“They did not even allow us to marry outside the denomination, they maintained that we had to marry from within.
“These men are the ones who demanded that all women be virgins, all of us have long labia.”
Although health experts agree that more research is needed on side effects of labia elongation, the practise of adding untested chemicals or herbs on women’s private parts has been linked with an increased risk to bacterial and yeast infections, pelvic inflammatory disease, cervical cancer, increased transmission of sexually transmitted diseases (STDs).
Dr. Masimba Ndoro told NewZimbabwe.com use of untested chemicals or herbs in labia elongation could injure a woman’s inner organs or worse cause cancer.
“Just like any other traditional herbs used by certain people for different ailments, these ones used to elongate the labia cannot be excluded on the list of those that pose a hazard to human health,” said Ndoro.
“I would not know the specific potential side effects but the vulva naturally cleans its self with the addition of clean water.
“Addition of non tested herbs can lead to related skin conditions around the region, from skin rashes to infection and eventually cancer. I suppose there is room to potentially injure the inner organs like the vagina and cervix.”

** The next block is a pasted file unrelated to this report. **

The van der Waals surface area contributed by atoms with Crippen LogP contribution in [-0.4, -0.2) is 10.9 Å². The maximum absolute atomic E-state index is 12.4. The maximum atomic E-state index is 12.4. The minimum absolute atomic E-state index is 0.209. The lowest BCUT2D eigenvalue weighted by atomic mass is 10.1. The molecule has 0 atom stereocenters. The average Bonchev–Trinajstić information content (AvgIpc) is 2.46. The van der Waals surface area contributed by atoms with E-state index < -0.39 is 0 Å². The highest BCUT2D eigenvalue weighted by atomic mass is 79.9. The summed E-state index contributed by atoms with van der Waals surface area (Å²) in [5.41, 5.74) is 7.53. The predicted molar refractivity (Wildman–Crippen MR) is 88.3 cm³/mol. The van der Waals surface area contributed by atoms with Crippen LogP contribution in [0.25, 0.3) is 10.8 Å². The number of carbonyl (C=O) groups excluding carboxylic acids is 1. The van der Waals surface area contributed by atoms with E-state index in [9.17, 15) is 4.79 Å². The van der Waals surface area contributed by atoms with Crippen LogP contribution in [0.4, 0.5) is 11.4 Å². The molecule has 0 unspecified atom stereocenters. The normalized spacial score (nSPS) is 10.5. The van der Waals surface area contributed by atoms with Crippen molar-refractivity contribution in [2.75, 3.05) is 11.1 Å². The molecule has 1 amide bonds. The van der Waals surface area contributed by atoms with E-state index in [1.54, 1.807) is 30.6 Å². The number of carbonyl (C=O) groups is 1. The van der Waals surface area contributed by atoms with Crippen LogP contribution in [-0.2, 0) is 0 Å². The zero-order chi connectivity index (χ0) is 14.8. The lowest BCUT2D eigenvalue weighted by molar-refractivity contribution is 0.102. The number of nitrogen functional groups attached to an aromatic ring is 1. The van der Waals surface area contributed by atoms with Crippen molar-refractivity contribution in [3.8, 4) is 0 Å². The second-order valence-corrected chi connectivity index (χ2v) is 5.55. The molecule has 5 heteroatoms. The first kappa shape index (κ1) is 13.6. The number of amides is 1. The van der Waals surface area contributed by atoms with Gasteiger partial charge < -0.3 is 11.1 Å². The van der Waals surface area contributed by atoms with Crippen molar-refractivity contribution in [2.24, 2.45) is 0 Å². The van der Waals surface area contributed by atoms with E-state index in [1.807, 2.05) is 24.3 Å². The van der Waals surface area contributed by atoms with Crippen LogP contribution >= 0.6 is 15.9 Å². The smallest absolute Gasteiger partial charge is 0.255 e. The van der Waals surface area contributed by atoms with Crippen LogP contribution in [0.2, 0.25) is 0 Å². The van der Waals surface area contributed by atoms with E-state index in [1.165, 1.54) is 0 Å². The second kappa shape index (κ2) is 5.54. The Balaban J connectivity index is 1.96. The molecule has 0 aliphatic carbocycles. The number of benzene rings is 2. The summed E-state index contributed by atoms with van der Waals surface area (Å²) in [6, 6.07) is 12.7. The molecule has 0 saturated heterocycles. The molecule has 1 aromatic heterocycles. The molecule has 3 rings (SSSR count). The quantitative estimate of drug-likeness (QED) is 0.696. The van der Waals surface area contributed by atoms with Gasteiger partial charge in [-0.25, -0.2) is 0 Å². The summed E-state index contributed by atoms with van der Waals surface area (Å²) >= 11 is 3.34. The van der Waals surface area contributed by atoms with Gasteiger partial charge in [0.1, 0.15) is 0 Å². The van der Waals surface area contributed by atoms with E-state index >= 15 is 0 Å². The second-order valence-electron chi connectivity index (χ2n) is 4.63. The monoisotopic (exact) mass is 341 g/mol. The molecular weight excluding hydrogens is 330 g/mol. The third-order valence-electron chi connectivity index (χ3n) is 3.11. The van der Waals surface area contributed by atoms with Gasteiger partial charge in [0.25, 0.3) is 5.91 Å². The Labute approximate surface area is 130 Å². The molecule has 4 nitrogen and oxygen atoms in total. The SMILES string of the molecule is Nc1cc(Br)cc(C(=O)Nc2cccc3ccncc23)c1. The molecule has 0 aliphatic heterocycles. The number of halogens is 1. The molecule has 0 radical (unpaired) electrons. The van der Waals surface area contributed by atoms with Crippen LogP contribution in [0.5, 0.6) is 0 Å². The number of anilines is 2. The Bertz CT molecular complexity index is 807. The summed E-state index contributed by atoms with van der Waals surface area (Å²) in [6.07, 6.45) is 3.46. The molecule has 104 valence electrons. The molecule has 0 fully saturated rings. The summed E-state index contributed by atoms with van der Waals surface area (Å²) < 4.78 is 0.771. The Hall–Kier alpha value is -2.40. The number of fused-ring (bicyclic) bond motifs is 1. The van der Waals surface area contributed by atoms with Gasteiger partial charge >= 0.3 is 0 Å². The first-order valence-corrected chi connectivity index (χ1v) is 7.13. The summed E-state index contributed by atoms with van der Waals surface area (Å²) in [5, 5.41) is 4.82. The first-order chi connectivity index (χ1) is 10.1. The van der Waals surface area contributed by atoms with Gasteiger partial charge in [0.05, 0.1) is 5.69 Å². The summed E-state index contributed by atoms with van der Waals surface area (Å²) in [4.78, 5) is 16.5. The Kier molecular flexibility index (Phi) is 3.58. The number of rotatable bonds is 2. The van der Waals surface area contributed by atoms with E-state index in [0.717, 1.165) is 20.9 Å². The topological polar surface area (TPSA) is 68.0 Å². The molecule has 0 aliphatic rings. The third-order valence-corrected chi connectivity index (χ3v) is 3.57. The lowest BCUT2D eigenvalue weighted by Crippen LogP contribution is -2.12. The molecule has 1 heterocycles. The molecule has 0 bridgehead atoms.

A spiral of silence on the matter and modernity has resulted in methods being conveyed between peers in other circles.
Fadzai Chihera said problems might arise where a girl is forced to lengthen her labia but gets married to someone who does not want them.
“There are situations where you get married and realise that your husband does not want long labia. Maybe after you get married, without you can pull them if your husband wants them,” said Chihera.
“I was not told about this by my mother, I assume she was too shy to speak about it. I got the information I have from a cousin sister.
“How are you going to get rid of them in that instance. I believe as women we have a right to say yes or no on things that have to do with our body. This is just abuse to an extent.”
Women’s rights organisation Katswe Sistahood said genital manipulation was all about choice while a lot of care had to go in deciding for minors whether they should undergo the process.
“We have issues around choice and someone being forced. It is a matter of saying this should not be forced on women.
“What is important is that whatever is done should be in the interest of the child. Introducing something to their labia might not be in their best interest. We always warn women not to use any herbs as this could increase their risk of contracting diseases of their sexual organ,” said Katswe Sistahood programmes manager Debra Mwase.
With no law barring the act, more girls will continue to fall prey to churches that preach the gospel of genital manipulation, to cultures that invest in men’s sexual pleasure, men who supposedly believe in it and women who like pawns are central to the abuse of their own.
The story is published with support from the Voluntary Media Council of Zimbabwe (VMCZ) and Embassy of Canada in Zimbabwe under the Investigative Journalism Fund Programme.